Last reviewed 17 May 2022
New analysis by the TUC has revealed that the unemployment rate for BME workers (7.7%) is more than double that of their white counterparts (3.5%) with the gap having widened significantly since the start of the pandemic.
With the employment rate for BME workers recovering at a slower rate than that of white workers, the research shows that the unemployment gap is now the widest it has been since 2008.
The TUC also discovered that the unemployment rate for BME workers is now 33% higher than it was pre-pandemic while, for white workers, the increase is 2%.
Arguing that the pandemic held up a mirror to discrimination in the labour market, TUC General Secretary Frances O’Grady said: “BME workers bore the brunt of the economic impact of the pandemic. In every industry where jobs were lost to the impact of Covid, BME workers were more likely to have been made unemployed.”
The data shows that BME workers, who were disproportionately impacted through the pandemic by Covid-related job losses, are now significantly more likely to be trapped in unemployment than their white counterparts, she went on.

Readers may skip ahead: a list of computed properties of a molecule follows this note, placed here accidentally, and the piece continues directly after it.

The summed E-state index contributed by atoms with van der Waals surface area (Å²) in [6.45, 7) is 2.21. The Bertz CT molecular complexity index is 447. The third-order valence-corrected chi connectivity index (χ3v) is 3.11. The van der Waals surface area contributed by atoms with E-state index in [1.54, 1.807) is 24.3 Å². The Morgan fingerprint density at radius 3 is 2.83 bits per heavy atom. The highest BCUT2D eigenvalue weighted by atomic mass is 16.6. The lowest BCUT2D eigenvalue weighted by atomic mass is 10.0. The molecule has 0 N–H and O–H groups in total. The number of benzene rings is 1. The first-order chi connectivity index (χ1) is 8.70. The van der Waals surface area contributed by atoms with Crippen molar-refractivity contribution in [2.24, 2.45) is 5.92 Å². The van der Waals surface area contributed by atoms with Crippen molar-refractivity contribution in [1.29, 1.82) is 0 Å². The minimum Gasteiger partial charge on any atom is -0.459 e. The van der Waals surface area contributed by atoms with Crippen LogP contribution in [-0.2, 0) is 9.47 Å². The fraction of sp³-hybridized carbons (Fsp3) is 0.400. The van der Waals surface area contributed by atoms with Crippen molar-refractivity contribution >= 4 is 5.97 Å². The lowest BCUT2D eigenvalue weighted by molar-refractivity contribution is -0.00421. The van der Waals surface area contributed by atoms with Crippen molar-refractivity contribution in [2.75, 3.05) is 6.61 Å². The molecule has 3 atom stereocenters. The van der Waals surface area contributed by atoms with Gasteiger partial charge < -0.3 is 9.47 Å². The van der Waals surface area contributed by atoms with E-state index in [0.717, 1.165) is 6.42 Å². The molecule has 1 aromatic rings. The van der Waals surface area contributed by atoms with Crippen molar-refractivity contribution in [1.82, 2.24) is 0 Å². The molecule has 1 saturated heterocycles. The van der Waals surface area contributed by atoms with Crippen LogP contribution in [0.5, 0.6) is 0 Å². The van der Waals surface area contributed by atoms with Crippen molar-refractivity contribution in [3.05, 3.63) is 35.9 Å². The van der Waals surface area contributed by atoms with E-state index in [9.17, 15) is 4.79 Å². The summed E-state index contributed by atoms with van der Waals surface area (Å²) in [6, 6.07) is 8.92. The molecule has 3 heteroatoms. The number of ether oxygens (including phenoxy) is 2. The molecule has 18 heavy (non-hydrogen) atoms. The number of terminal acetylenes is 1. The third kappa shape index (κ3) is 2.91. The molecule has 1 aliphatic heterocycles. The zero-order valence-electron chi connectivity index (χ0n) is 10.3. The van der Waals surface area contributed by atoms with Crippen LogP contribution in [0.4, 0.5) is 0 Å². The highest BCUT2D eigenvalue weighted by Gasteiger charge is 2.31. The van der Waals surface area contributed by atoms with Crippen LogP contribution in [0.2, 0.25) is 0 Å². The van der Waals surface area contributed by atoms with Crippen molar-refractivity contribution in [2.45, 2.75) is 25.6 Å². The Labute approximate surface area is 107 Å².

The TUC is calling on employers to establish a comprehensive ethnic monitoring system covering ethnicity pay gap reporting, recruitment, retention, promotion, pay and grading, access to training, performance management, and discipline and grievance procedures.
It also wants the Government and public authorities to introduce race equality requirements into public sector contracts for the supply of goods and services. Companies that do not meet the requirements should not be awarded a public contract, the TUC insists.
Comment by Kate Palmer, HR Advice and Consultancy Director at Peninsula
Businesses can successfully leverage the benefits associated with positive action tools within their recruitment strategies.
Examples of positive action include: putting statements in job adverts to encourage applicants from ethnic minority backgrounds; offering training to help BME employees get opportunities or progress at work; offering mentoring to groups with particular needs; or hosting open days specifically tailored towards BME workers, to encourage individuals to get into a particular field.